The amount of horsepower that can be extracted from an LS/LT engine is nothing short of extraordinary. To get some of these monsterous numbers, one would think that you would need one-off engine components for durability. However, this is not the case as aftermarket performance companies are stepping up and designing off the shelf parts that can take an insane amount of abuse.
An excellent example of this type of technology being put to work is the Diamond Racing Pistons LS2K pistons. These slugs are on the shelf and are rated for 2,000 horsepower right out of the box. Diamond collaborated with some of the top drag racing teams when designing and developing their LS2K series. When it came time for Late Model Engines (LME) to build some serious LT engines, it was no surprise that Bryan Neelan the owner of LME used Diamond Racing for their piston needs. Neelen actually worked with Diamond on this pistion design for the Gen-V platform that is based off of their LS2K pistons.
Tim King of TK Performance out of Ohio reached out to LME for an engine for his C7 Corvette. After some discussion, the plan was to build an LT engine using the factory block with a custom twin-turbo setup. LME started by sleeving the factory block. The new sleeves measure 4.070-inch bore, and Callies billet crank has a 4-inch stroke putting the engine at 416 cubic-inches. A set of Callies billet rods were used in conjunction with the LT Dimond Pistons.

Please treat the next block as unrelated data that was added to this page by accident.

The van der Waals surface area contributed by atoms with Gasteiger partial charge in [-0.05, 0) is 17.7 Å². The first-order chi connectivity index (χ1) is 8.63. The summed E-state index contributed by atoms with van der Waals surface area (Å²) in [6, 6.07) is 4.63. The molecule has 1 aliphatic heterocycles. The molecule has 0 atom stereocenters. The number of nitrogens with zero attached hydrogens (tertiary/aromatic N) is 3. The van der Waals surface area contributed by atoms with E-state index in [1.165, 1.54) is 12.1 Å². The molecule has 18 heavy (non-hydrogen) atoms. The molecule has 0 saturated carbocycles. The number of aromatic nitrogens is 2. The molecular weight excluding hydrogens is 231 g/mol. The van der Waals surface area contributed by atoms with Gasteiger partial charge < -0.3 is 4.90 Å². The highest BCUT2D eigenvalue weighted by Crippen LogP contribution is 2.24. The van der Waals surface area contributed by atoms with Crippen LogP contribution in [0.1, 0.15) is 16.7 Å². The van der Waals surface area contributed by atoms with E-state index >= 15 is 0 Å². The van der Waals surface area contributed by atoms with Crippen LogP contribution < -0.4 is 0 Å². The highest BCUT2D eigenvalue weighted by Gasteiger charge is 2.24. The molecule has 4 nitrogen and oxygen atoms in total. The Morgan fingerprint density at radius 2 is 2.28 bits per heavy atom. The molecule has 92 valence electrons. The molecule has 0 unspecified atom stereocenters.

According to Neelen, the Competition Induction Designs (CID) LME CNC ported heads are another important key to this build. Neelen explains, “The exhaust port on our LME CNC ported CID heads are light years ahead of anything you can do with a factory ported head in terms of volume and flow capabilities. The added flow plus the head sealing capabilities made for a perfect combination.”
This type of build is nothing new for the LME crew. Neelen said, “This is out standard bottom end package. The engine is 10.5 to 1 compression, solid roller, a typlical 1,500 horsepower plus build. This is not a one-off crazy build. It’s an engine that someone could call us and place an order.”
The driving force behind the engine is two monster 76mm Precision turbos that are set at 28-pounds of boost. The 416 cranked out an impressive 1,831 horsepower and 1,326 lb-ft of torque at the wheels and pulled to 7,250 RPM. It’s crazy to think that just a few years ago, 1,000 horsepower street car was a significant achievement. While it’s still relevant, we live in an age where 2,000 horsepower is the new 1,000. Thanks to companies like Diamond Racing, CDI, and LME, these numbers will only continue to get even more impressive.